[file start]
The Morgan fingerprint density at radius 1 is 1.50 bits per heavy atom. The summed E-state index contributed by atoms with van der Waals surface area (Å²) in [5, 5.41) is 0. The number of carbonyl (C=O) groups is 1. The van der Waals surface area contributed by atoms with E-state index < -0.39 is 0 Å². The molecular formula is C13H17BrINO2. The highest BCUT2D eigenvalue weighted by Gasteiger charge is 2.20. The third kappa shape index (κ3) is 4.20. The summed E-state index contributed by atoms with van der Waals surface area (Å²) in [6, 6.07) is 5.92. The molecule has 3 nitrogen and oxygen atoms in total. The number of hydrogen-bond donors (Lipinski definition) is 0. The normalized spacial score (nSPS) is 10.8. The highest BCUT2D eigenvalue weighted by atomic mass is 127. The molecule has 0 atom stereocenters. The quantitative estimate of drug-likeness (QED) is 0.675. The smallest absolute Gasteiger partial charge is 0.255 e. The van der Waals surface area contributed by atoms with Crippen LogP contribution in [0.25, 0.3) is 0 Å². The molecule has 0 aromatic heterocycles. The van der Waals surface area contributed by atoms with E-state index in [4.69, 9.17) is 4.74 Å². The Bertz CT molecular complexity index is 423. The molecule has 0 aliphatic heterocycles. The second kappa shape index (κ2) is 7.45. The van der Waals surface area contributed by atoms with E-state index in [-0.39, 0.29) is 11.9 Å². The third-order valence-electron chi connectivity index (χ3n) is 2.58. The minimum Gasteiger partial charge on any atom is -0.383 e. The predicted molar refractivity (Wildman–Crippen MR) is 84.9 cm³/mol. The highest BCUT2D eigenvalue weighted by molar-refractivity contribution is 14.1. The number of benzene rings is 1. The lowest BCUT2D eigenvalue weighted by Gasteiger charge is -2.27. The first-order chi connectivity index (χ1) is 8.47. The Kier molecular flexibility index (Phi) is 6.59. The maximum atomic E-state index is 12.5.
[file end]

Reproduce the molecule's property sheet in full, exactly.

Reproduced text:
The Morgan fingerprint density at radius 1 is 1.50 bits per heavy atom. The summed E-state index contributed by atoms with van der Waals surface area (Å²) in [5, 5.41) is 0. The number of carbonyl (C=O) groups is 1. The van der Waals surface area contributed by atoms with E-state index < -0.39 is 0 Å². The molecular formula is C13H17BrINO2. The highest BCUT2D eigenvalue weighted by Gasteiger charge is 2.20. The third kappa shape index (κ3) is 4.20. The summed E-state index contributed by atoms with van der Waals surface area (Å²) in [6, 6.07) is 5.92. The molecule has 3 nitrogen and oxygen atoms in total. The number of hydrogen-bond donors (Lipinski definition) is 0. The normalized spacial score (nSPS) is 10.8. The highest BCUT2D eigenvalue weighted by atomic mass is 127. The molecule has 0 atom stereocenters. The quantitative estimate of drug-likeness (QED) is 0.675. The smallest absolute Gasteiger partial charge is 0.255 e. The van der Waals surface area contributed by atoms with Crippen LogP contribution in [0.25, 0.3) is 0 Å². The molecule has 0 aromatic heterocycles. The van der Waals surface area contributed by atoms with E-state index in [4.69, 9.17) is 4.74 Å². The Bertz CT molecular complexity index is 423. The molecule has 0 aliphatic heterocycles. The second kappa shape index (κ2) is 7.45. The van der Waals surface area contributed by atoms with E-state index in [-0.39, 0.29) is 11.9 Å². The third-order valence-electron chi connectivity index (χ3n) is 2.58. The minimum Gasteiger partial charge on any atom is -0.383 e. The predicted molar refractivity (Wildman–Crippen MR) is 84.9 cm³/mol. The highest BCUT2D eigenvalue weighted by molar-refractivity contribution is 14.1. The number of benzene rings is 1. The lowest BCUT2D eigenvalue weighted by Gasteiger charge is -2.27. The first-order chi connectivity index (χ1) is 8.47. The Kier molecular flexibility index (Phi) is 6.59. The maximum atomic E-state index is 12.5.